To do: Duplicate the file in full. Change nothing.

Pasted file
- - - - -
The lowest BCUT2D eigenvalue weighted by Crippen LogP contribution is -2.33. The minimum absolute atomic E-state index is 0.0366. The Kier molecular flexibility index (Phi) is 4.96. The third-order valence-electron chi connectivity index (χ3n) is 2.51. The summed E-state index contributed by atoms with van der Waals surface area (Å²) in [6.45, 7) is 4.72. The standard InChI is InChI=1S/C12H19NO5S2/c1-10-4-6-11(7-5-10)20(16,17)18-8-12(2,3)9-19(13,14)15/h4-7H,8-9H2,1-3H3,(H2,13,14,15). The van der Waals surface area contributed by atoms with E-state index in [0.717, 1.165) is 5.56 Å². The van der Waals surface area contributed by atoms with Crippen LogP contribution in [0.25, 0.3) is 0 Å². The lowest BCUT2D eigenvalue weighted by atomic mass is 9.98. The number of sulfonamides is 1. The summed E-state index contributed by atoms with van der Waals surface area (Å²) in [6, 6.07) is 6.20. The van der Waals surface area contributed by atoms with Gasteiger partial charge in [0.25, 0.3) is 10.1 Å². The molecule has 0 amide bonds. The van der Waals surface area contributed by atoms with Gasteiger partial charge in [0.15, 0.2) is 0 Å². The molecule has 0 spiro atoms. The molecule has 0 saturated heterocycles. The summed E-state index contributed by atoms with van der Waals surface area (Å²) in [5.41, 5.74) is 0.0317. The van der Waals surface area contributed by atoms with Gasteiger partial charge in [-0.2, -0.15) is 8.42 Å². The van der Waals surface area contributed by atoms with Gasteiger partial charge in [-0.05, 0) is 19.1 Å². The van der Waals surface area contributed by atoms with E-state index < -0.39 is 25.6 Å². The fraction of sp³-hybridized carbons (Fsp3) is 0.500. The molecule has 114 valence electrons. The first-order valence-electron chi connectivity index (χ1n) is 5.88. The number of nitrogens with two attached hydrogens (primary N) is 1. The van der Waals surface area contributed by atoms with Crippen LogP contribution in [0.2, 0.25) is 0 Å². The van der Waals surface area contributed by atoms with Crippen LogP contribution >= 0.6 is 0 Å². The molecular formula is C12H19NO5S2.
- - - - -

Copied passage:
The lowest BCUT2D eigenvalue weighted by Crippen LogP contribution is -2.33. The minimum absolute atomic E-state index is 0.0366. The Kier molecular flexibility index (Phi) is 4.96. The third-order valence-electron chi connectivity index (χ3n) is 2.51. The summed E-state index contributed by atoms with van der Waals surface area (Å²) in [6.45, 7) is 4.72. The standard InChI is InChI=1S/C12H19NO5S2/c1-10-4-6-11(7-5-10)20(16,17)18-8-12(2,3)9-19(13,14)15/h4-7H,8-9H2,1-3H3,(H2,13,14,15). The van der Waals surface area contributed by atoms with E-state index in [0.717, 1.165) is 5.56 Å². The van der Waals surface area contributed by atoms with Crippen LogP contribution in [0.25, 0.3) is 0 Å². The lowest BCUT2D eigenvalue weighted by atomic mass is 9.98. The number of sulfonamides is 1. The summed E-state index contributed by atoms with van der Waals surface area (Å²) in [6, 6.07) is 6.20. The van der Waals surface area contributed by atoms with Gasteiger partial charge in [0.25, 0.3) is 10.1 Å². The molecule has 0 amide bonds. The van der Waals surface area contributed by atoms with Gasteiger partial charge in [0.15, 0.2) is 0 Å². The molecule has 0 spiro atoms. The molecule has 0 saturated heterocycles. The summed E-state index contributed by atoms with van der Waals surface area (Å²) in [5.41, 5.74) is 0.0317. The van der Waals surface area contributed by atoms with Gasteiger partial charge in [-0.2, -0.15) is 8.42 Å². The van der Waals surface area contributed by atoms with Gasteiger partial charge in [-0.05, 0) is 19.1 Å². The van der Waals surface area contributed by atoms with E-state index < -0.39 is 25.6 Å². The fraction of sp³-hybridized carbons (Fsp3) is 0.500. The molecule has 114 valence electrons. The first-order valence-electron chi connectivity index (χ1n) is 5.88. The number of nitrogens with two attached hydrogens (primary N) is 1. The van der Waals surface area contributed by atoms with Crippen LogP contribution in [0.2, 0.25) is 0 Å². The van der Waals surface area contributed by atoms with Crippen LogP contribution >= 0.6 is 0 Å². The molecular formula is C12H19NO5S2.